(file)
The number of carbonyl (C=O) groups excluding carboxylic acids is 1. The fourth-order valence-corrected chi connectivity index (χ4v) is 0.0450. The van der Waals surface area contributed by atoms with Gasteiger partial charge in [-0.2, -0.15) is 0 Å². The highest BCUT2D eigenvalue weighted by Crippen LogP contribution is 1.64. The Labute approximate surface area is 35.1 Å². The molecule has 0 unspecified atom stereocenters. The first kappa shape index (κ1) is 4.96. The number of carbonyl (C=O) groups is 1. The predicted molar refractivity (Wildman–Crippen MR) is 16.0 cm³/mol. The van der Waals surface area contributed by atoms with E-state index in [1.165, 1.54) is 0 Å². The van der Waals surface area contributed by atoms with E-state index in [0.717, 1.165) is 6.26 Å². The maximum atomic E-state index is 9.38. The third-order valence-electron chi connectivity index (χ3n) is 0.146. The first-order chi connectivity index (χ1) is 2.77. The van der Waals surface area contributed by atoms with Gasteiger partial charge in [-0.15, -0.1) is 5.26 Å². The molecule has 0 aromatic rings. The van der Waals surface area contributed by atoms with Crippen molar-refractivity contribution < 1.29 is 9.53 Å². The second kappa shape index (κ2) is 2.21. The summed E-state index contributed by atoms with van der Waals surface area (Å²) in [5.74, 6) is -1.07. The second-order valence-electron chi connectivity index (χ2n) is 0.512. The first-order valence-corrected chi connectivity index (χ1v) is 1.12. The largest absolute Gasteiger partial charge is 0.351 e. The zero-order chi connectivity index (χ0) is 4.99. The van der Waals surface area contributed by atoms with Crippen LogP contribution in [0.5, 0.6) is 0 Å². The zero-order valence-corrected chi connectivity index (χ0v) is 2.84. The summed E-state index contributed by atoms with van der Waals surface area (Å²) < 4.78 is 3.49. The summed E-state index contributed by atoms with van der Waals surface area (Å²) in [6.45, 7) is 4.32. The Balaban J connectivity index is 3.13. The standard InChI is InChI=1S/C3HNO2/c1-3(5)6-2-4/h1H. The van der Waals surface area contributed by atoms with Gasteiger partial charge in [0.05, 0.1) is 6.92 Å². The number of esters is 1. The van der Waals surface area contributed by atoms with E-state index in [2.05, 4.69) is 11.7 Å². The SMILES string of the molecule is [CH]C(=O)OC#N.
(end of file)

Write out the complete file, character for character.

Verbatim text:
The number of carbonyl (C=O) groups excluding carboxylic acids is 1. The fourth-order valence-corrected chi connectivity index (χ4v) is 0.0450. The van der Waals surface area contributed by atoms with Gasteiger partial charge in [-0.2, -0.15) is 0 Å². The highest BCUT2D eigenvalue weighted by Crippen LogP contribution is 1.64. The Labute approximate surface area is 35.1 Å². The molecule has 0 unspecified atom stereocenters. The first kappa shape index (κ1) is 4.96. The number of carbonyl (C=O) groups is 1. The predicted molar refractivity (Wildman–Crippen MR) is 16.0 cm³/mol. The van der Waals surface area contributed by atoms with E-state index in [1.165, 1.54) is 0 Å². The van der Waals surface area contributed by atoms with E-state index in [0.717, 1.165) is 6.26 Å². The maximum atomic E-state index is 9.38. The third-order valence-electron chi connectivity index (χ3n) is 0.146. The first-order chi connectivity index (χ1) is 2.77. The van der Waals surface area contributed by atoms with Gasteiger partial charge in [-0.15, -0.1) is 5.26 Å². The molecule has 0 aromatic rings. The van der Waals surface area contributed by atoms with Crippen molar-refractivity contribution < 1.29 is 9.53 Å². The second kappa shape index (κ2) is 2.21. The summed E-state index contributed by atoms with van der Waals surface area (Å²) in [5.74, 6) is -1.07. The second-order valence-electron chi connectivity index (χ2n) is 0.512. The first-order valence-corrected chi connectivity index (χ1v) is 1.12. The largest absolute Gasteiger partial charge is 0.351 e. The zero-order chi connectivity index (χ0) is 4.99. The van der Waals surface area contributed by atoms with Crippen LogP contribution in [0.5, 0.6) is 0 Å². The zero-order valence-corrected chi connectivity index (χ0v) is 2.84. The summed E-state index contributed by atoms with van der Waals surface area (Å²) < 4.78 is 3.49. The summed E-state index contributed by atoms with van der Waals surface area (Å²) in [6.45, 7) is 4.32. The Balaban J connectivity index is 3.13. The standard InChI is InChI=1S/C3HNO2/c1-3(5)6-2-4/h1H. The van der Waals surface area contributed by atoms with Gasteiger partial charge in [0.05, 0.1) is 6.92 Å². The number of esters is 1. The van der Waals surface area contributed by atoms with E-state index in [2.05, 4.69) is 11.7 Å². The SMILES string of the molecule is [CH]C(=O)OC#N.